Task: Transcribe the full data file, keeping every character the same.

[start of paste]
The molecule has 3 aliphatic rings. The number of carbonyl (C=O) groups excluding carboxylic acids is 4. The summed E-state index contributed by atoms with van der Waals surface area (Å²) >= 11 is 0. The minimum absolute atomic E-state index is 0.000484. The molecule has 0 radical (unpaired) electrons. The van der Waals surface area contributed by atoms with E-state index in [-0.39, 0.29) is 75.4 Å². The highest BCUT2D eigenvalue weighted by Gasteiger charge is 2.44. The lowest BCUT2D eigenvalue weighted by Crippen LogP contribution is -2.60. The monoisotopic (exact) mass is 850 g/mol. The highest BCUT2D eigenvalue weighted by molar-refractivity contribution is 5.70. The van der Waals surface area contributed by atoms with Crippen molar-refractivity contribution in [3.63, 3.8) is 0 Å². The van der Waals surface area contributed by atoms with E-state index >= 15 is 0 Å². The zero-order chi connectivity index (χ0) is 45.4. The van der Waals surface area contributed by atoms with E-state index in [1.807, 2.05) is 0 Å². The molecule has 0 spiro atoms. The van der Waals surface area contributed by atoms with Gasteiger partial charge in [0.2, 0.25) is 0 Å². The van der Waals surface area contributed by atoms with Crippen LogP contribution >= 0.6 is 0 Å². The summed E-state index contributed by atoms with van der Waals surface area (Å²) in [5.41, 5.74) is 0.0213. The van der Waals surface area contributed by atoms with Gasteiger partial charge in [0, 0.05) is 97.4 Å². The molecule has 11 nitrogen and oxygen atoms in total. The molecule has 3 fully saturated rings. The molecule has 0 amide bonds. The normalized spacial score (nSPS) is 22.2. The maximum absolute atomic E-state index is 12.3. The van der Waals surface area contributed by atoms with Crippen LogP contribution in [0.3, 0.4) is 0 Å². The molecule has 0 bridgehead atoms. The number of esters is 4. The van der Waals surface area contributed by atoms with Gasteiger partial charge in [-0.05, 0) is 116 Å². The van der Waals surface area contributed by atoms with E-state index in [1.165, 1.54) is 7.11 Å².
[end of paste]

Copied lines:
The molecule has 3 aliphatic rings. The number of carbonyl (C=O) groups excluding carboxylic acids is 4. The summed E-state index contributed by atoms with van der Waals surface area (Å²) >= 11 is 0. The minimum absolute atomic E-state index is 0.000484. The molecule has 0 radical (unpaired) electrons. The van der Waals surface area contributed by atoms with E-state index in [-0.39, 0.29) is 75.4 Å². The highest BCUT2D eigenvalue weighted by Gasteiger charge is 2.44. The lowest BCUT2D eigenvalue weighted by Crippen LogP contribution is -2.60. The monoisotopic (exact) mass is 850 g/mol. The highest BCUT2D eigenvalue weighted by molar-refractivity contribution is 5.70. The van der Waals surface area contributed by atoms with Crippen molar-refractivity contribution in [3.63, 3.8) is 0 Å². The van der Waals surface area contributed by atoms with E-state index >= 15 is 0 Å². The zero-order chi connectivity index (χ0) is 45.4. The van der Waals surface area contributed by atoms with E-state index in [1.807, 2.05) is 0 Å². The molecule has 0 spiro atoms. The van der Waals surface area contributed by atoms with Gasteiger partial charge in [0.2, 0.25) is 0 Å². The van der Waals surface area contributed by atoms with Crippen LogP contribution >= 0.6 is 0 Å². The summed E-state index contributed by atoms with van der Waals surface area (Å²) in [5.41, 5.74) is 0.0213. The van der Waals surface area contributed by atoms with Gasteiger partial charge in [0, 0.05) is 97.4 Å². The molecule has 11 nitrogen and oxygen atoms in total. The molecule has 3 fully saturated rings. The molecule has 0 amide bonds. The normalized spacial score (nSPS) is 22.2. The maximum absolute atomic E-state index is 12.3. The van der Waals surface area contributed by atoms with Crippen LogP contribution in [0.3, 0.4) is 0 Å². The molecule has 0 bridgehead atoms. The number of esters is 4. The van der Waals surface area contributed by atoms with Gasteiger partial charge in [-0.05, 0) is 116 Å². The van der Waals surface area contributed by atoms with E-state index in [1.165, 1.54) is 7.11 Å².